Album: Provost & Judge – EP
We all have some authority to report to. Like it or not, there’s another rung on the administrative ladder higher than us—a bigger fish in the food chain—to which we owe responsibility and accountability. This is one of the greatest sorrows of modern society—but it is also the source of immense and peerless beauty. Without “the man,” or a higher authority, there would be no inspiration for passionate, powerful rebellion—no reason to let loose with the wildest, most base instincts of mankind to effect positive change and raw displays of ravaging emotion. Whether it’s the towering talent of Advocate’s latest EP, Provost & Judge, or its ability to instill energetic, emotional response within the listener, the band could not have picked a better name for their debut album. Enormous, atmospheric elements guide currents of gnashing, intense heaviness to provide a dialectic, destructive experience that abides above the efforts of Advocate’s peers with an iron fist and a stern gaze.
Instrumentally, Provost & Judge oscillates between ethereal, spacey moments of eerie calm and lurid, white-hot riffs studded with punctual, bone-shattering breakdowns. Back and forth, Advocate flow with the sort of ease only reached by sheer experience—driven with the power and zeal provided by the purest passion—providing the listener with a dynamic experience that will appeal to prog-heads and chuggaholics alike. None of Advocate’s instrumental intricacy would be possible without percussionist Josh McElroy. McElroy is an energetic, intense monster behind his kit—hammering away with bizarre patterns that are the last thing anyone would expect from a deathcore band. Even the brief breakdown ending the EP’s introductory track is deep and looming, as McElroy’s kick drum sounds like cannon fire and his snare cracks as loudly as a sniper rifle. However, his aggressive and violent percussive mastery doesn’t end there; the rollicking, rampaging “Gohusda” speeds along without stopping and giving the listener a break, but does so without a single blast beat, truly defying the tired, overdone stereotypes plaguing deathcore drumming. Even as McElroy proves a stellar performance with engaging percussion, he serves as a star-studded canvas for the efforts of guitarists Andrew Wilkins and Blane Wood. Wilkins and Wood go from shredding and tearing at the listener’s ears one second, to painting immense, overarching structures of sonic atmosphere the next. “Judge” is a stellar example: beginning with subtle samples and eerie, ethereal atmosphere, “Judge” only truly commences nearly three minutes into the eight-minute epic—when Wilkins and Wood drop the hammer and let loose with grooves so raunchy that they eviscerate the listener without a second thought. Provost & Judge’s lead single, “Vermin Illustration” is another example of Wilkins and Wood’s penchant for punishing, lurid fretwork—especially when aided by the low, slinking fretwork of bassist Skylar Johnson. Johnson aids the duo by adding a hefty, crushing low end to even the most soaring sections of ambience that brings the skyscraping riffs and shred sessions crashing down on the listener’s head with ruthless fury and remorseless aggression.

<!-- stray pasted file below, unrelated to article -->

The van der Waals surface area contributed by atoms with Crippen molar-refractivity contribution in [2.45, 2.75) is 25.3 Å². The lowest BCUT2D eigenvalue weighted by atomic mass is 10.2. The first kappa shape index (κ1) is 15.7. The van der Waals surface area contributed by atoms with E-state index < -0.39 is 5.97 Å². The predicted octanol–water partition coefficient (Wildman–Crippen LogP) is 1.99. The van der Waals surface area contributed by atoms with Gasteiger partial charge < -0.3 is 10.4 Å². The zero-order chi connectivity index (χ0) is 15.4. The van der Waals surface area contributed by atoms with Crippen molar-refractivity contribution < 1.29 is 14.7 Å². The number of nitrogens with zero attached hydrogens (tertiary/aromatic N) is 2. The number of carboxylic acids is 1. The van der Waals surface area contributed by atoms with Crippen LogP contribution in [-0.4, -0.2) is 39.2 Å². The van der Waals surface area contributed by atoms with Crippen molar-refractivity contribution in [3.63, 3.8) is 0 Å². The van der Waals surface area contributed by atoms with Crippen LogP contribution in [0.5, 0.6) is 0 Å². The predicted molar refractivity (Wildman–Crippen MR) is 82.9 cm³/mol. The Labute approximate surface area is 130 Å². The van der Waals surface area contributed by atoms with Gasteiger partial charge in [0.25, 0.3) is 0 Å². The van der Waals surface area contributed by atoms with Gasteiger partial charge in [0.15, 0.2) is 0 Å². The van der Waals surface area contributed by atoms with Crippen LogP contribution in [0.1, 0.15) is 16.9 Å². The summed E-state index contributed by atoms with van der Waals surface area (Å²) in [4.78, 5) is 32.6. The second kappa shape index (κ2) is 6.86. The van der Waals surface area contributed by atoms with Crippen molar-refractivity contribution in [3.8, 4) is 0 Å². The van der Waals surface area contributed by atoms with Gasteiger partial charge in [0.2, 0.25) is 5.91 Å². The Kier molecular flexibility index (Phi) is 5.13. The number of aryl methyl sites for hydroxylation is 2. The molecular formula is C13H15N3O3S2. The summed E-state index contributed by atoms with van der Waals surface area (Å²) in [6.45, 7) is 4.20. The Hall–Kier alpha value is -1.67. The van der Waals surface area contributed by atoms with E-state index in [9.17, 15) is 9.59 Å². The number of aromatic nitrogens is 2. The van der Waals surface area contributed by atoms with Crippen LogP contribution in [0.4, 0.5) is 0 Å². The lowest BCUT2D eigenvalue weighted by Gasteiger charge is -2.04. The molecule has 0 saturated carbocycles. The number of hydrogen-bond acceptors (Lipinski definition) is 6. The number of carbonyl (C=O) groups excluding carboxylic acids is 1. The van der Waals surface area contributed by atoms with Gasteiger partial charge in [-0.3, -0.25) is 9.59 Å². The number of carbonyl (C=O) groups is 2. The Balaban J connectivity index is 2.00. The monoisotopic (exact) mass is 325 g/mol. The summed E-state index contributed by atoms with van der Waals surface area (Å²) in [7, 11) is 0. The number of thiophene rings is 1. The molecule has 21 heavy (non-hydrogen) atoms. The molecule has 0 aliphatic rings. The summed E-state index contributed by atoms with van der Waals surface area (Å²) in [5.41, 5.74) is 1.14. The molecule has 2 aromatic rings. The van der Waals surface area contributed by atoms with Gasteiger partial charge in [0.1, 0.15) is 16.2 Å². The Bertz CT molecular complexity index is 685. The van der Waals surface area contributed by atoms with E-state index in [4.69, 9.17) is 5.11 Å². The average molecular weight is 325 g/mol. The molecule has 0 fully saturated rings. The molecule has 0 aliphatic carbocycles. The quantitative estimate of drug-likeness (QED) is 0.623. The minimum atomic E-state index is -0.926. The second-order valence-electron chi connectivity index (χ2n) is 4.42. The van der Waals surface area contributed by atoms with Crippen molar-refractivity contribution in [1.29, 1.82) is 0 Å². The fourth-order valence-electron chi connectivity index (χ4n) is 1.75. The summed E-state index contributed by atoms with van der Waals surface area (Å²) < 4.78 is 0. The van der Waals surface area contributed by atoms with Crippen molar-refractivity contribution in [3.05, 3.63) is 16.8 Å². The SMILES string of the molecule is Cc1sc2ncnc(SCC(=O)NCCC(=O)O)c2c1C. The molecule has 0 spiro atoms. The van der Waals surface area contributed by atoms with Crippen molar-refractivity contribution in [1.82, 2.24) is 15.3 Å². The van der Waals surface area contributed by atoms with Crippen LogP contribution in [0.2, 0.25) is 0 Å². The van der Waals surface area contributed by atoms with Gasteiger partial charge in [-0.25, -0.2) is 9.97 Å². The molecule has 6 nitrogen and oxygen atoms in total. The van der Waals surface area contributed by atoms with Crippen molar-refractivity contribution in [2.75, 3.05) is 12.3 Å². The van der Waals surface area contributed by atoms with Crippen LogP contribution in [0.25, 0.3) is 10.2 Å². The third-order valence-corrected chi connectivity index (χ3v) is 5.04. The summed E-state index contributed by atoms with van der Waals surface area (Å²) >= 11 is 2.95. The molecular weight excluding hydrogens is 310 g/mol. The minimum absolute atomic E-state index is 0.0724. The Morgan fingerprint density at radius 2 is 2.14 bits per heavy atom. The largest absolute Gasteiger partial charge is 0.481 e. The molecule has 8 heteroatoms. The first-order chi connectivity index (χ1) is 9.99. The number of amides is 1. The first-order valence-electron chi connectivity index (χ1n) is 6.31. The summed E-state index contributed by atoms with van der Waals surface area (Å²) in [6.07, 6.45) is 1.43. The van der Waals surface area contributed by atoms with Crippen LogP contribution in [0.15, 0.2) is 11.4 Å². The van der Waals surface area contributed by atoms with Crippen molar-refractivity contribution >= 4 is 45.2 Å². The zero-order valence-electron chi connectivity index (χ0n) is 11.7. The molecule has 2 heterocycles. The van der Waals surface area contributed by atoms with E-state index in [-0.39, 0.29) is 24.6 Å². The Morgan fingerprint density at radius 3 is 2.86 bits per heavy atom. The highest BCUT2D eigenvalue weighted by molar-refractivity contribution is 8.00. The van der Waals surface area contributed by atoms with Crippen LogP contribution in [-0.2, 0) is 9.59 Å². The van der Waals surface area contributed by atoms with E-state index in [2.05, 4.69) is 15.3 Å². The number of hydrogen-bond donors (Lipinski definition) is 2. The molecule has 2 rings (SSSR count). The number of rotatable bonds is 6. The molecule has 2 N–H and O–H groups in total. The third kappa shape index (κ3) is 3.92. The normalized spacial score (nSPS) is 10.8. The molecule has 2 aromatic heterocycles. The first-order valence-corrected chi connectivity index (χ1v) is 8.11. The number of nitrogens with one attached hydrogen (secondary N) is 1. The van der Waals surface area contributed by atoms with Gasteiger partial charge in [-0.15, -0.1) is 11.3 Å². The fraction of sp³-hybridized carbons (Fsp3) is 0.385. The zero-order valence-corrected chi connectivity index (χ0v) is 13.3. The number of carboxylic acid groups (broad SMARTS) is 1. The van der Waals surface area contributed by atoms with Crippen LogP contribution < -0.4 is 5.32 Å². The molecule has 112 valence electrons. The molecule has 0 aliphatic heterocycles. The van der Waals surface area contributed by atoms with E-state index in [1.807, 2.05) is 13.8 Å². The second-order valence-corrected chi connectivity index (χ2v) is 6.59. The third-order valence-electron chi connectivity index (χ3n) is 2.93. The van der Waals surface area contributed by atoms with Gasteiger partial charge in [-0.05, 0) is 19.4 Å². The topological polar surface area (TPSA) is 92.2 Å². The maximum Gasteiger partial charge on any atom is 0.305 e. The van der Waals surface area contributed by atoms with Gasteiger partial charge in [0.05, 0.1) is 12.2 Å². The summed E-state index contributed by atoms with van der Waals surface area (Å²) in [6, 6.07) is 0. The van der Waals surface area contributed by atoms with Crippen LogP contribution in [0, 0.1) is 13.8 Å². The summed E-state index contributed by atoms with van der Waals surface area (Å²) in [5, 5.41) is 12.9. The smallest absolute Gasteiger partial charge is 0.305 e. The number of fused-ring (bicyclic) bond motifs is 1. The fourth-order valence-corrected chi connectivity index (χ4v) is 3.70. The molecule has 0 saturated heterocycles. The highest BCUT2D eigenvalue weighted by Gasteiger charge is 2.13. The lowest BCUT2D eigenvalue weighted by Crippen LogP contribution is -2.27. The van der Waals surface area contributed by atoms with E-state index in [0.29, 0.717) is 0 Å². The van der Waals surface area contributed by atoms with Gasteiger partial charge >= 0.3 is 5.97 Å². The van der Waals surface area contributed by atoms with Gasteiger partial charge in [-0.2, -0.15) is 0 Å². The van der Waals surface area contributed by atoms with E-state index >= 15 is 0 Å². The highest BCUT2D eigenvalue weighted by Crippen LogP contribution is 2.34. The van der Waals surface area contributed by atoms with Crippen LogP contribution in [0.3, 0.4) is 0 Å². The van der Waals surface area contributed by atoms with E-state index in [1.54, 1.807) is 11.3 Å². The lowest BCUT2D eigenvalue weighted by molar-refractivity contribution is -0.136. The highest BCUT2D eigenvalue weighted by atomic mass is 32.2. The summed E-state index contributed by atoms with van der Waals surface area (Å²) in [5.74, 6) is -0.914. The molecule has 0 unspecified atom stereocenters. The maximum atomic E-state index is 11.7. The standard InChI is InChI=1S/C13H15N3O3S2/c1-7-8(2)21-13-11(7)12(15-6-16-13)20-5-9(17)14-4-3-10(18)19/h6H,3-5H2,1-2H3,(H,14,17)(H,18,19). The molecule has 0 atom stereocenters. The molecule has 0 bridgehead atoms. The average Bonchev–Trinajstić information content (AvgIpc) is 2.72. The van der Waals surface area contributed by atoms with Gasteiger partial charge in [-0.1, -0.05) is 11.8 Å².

In keeping with the band’s diverse and atypical instrumental dynamic, Advocate’s vocal effort throughout Provost & Judge is far from the listener’s expectations considering their self-described style of blackened, progressive deathcore. Vocalist Taylor Chalk is, in a word, dynamic. “Provost” is a punishingly accurate example of this. Within minutes, Chalk ranges from a gruff bellow (oddly reminiscent of A Plea for Purging’s earlier albums) to a haunting, chill-inducing cleanly sung segment (Deftones, anyone?) and topping it off with a frantic, shrill scream that wouldn’t be out of place on a Stray from the Path record. Chalk adds a colorful—but crushing—array of diversity to Advocate’s already enormously varied style of deathcore that is refreshing to say the least. Even moments where the band’s instrumentation might stagnate on its own is made vivid and aggressive by Chalk’s fierce vocal push. “Gohusda,” along with the aforementioned “Provost” showcase this best of all—especially towards the end of “Provost,” where Chalk’s vocal efforts keep the track from feeling repetitive, monotonous or pretentious.
If there is one thing to take away from Advocate’s Provost & Judge, it is a new definition of deathcore as we know it. Somehow, this Oklahoman onslaught managed to craft a magnificently heavy and technically impervious deathcore release without abiding by most of the genre’s overdone, tried-and-true staples. There isn’t a blast-beat or pig-squeal to be found throughout Provost & Judge, and there is hardly a dime-a-dozen sweep-pick over-laid breakdown. Instead, Chalk’s gruff bellows and ear-splitting screams serve as an unusual cherry atop a mammoth-sized cake of groove-laden, riff-tinted, chug-driven musical mastery. Somewhere between “Gohusda” and its incessant energy provided by its galloping candor and the epic lesson in progressive, atmospheric deathcore that is “Judge,” Advocate have done what very few deathcore bands have done before—and what even fewer have done well. Advocate have taken a completely out-of-left-field amalgam of metallic and hardcore elements, covered them in grime and filth, cooked them until seared with a blackened, crisp crust and smashed the whole mess into the listener’s spine, paralyzing them with pure, beautiful deathcore.
If Advocate’s debut release, Provost & Judge is the authority to which modern deathcore must report to, then I don’t think anyone would complain. Filled with life, passion and pride—not to mention punchy, skin-peeling heaviness—Provost & Judge is the sound of a band making music with their entire heart—the proud, passionate and pissed parts alike.
For Fans Of: Solace, Salt the Wound (Ares), Martyr Defiled, Misery Signals, Glass Casket
By: Connor Welsh